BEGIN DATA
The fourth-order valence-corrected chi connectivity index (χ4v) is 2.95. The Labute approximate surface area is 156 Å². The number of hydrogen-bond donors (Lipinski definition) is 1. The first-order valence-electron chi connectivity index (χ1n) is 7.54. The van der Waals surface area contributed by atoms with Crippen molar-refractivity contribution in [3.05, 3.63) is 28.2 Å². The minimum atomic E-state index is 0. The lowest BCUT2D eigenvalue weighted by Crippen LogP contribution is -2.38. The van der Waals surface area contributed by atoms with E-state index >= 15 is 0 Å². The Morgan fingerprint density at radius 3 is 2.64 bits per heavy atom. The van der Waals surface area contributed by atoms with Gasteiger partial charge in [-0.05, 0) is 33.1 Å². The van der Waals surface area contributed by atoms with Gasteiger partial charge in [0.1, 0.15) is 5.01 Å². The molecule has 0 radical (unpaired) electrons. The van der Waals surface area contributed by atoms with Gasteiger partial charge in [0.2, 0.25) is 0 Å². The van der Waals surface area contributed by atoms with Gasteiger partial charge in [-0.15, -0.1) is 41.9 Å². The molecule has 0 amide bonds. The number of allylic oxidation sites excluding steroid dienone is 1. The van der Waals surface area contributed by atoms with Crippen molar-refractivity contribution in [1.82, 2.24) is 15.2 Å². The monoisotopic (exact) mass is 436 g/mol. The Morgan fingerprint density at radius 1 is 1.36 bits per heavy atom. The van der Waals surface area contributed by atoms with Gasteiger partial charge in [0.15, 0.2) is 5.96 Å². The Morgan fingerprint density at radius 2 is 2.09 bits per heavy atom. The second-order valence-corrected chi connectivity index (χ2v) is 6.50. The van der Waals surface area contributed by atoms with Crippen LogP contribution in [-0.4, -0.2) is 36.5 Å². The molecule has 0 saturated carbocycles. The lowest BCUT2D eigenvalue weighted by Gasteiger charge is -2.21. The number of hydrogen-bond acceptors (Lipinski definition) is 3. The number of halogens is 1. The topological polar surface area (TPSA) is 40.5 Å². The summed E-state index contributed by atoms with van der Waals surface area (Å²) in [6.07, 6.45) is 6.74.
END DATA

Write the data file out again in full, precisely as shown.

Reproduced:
The fourth-order valence-corrected chi connectivity index (χ4v) is 2.95. The Labute approximate surface area is 156 Å². The number of hydrogen-bond donors (Lipinski definition) is 1. The first-order valence-electron chi connectivity index (χ1n) is 7.54. The van der Waals surface area contributed by atoms with Crippen molar-refractivity contribution in [3.05, 3.63) is 28.2 Å². The minimum atomic E-state index is 0. The lowest BCUT2D eigenvalue weighted by Crippen LogP contribution is -2.38. The van der Waals surface area contributed by atoms with E-state index >= 15 is 0 Å². The Morgan fingerprint density at radius 3 is 2.64 bits per heavy atom. The van der Waals surface area contributed by atoms with Gasteiger partial charge in [-0.05, 0) is 33.1 Å². The van der Waals surface area contributed by atoms with Gasteiger partial charge in [0.1, 0.15) is 5.01 Å². The molecule has 0 radical (unpaired) electrons. The van der Waals surface area contributed by atoms with Gasteiger partial charge in [0.2, 0.25) is 0 Å². The van der Waals surface area contributed by atoms with Gasteiger partial charge in [-0.15, -0.1) is 41.9 Å². The molecule has 0 amide bonds. The number of allylic oxidation sites excluding steroid dienone is 1. The van der Waals surface area contributed by atoms with Crippen molar-refractivity contribution in [1.82, 2.24) is 15.2 Å². The monoisotopic (exact) mass is 436 g/mol. The Morgan fingerprint density at radius 1 is 1.36 bits per heavy atom. The van der Waals surface area contributed by atoms with Gasteiger partial charge in [0.15, 0.2) is 5.96 Å². The Morgan fingerprint density at radius 2 is 2.09 bits per heavy atom. The second-order valence-corrected chi connectivity index (χ2v) is 6.50. The van der Waals surface area contributed by atoms with Crippen LogP contribution in [-0.4, -0.2) is 36.5 Å². The molecule has 0 saturated carbocycles. The lowest BCUT2D eigenvalue weighted by Gasteiger charge is -2.21. The number of hydrogen-bond acceptors (Lipinski definition) is 3. The number of halogens is 1. The topological polar surface area (TPSA) is 40.5 Å². The summed E-state index contributed by atoms with van der Waals surface area (Å²) in [6.07, 6.45) is 6.74.